What is Graceful Degradation?

Graceful Degradation is where a customer is provided with an application with all the features but also makes the user aware of the shortcomings of a product to make the product still usable. So in this practice, the user gets an application that works on all modern browsers to provide a certain level of user experience, but it’ll gradually degrade to a lower level of user experience.

 What Is Graceful Degradation?

Graceful degradation(Source)

As seen in the above picture, graceful degradation builds for the largest size on the modern browsers and then degrades by removing features as the sites shrink responsively for smaller device sizes and older browsers.

Difference between Progressive Enhancement and Graceful Degradation

Why is it necessary to go for these approaches? Isn’t it wrong to degrade an application gradually if you want customer attraction? Why would one launch an application providing basic features and not all the functionality? Let’s answer these questions better.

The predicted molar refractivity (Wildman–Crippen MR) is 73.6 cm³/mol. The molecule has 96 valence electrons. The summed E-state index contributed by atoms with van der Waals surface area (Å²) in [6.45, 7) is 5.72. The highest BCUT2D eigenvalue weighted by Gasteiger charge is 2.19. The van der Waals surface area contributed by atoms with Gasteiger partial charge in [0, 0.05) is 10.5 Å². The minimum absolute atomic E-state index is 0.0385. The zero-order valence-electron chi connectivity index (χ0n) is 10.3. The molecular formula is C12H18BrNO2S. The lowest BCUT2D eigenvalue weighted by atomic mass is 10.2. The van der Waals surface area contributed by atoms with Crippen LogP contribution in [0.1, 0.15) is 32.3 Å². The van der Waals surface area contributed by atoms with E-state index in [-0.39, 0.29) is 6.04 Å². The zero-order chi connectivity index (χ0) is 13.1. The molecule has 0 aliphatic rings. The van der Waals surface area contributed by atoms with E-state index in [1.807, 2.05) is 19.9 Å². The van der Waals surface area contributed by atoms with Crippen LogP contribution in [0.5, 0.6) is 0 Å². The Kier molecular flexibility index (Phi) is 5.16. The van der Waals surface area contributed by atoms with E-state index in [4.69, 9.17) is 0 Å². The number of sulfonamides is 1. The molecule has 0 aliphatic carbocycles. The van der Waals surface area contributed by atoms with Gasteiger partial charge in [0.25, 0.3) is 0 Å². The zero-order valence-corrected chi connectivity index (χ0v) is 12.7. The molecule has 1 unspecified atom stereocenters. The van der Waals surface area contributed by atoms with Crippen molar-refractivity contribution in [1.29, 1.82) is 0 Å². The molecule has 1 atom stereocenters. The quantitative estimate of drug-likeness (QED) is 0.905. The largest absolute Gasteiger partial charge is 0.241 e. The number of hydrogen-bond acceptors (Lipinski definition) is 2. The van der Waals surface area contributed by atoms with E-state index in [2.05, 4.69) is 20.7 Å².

• The reasoning behind progressive enhancement is that the developers can build a viable product with basic features that supports all browsers that still make the app usable. Once they know what features the app requires in the future (through usability testing and feedback) they can gradually add them into the app and enhance it. By doing this, users are guaranteed a uniform experience across browsers and platforms, making the product future-proof.
  • In the case of graceful degradation, say there is an application that works great with modern browsers but what if you wanted it to work on older browser versions. Then you would have to fix the code for older browsers, or in other words, gracefully degrade it. It is quite the opposite of progressive enhancement.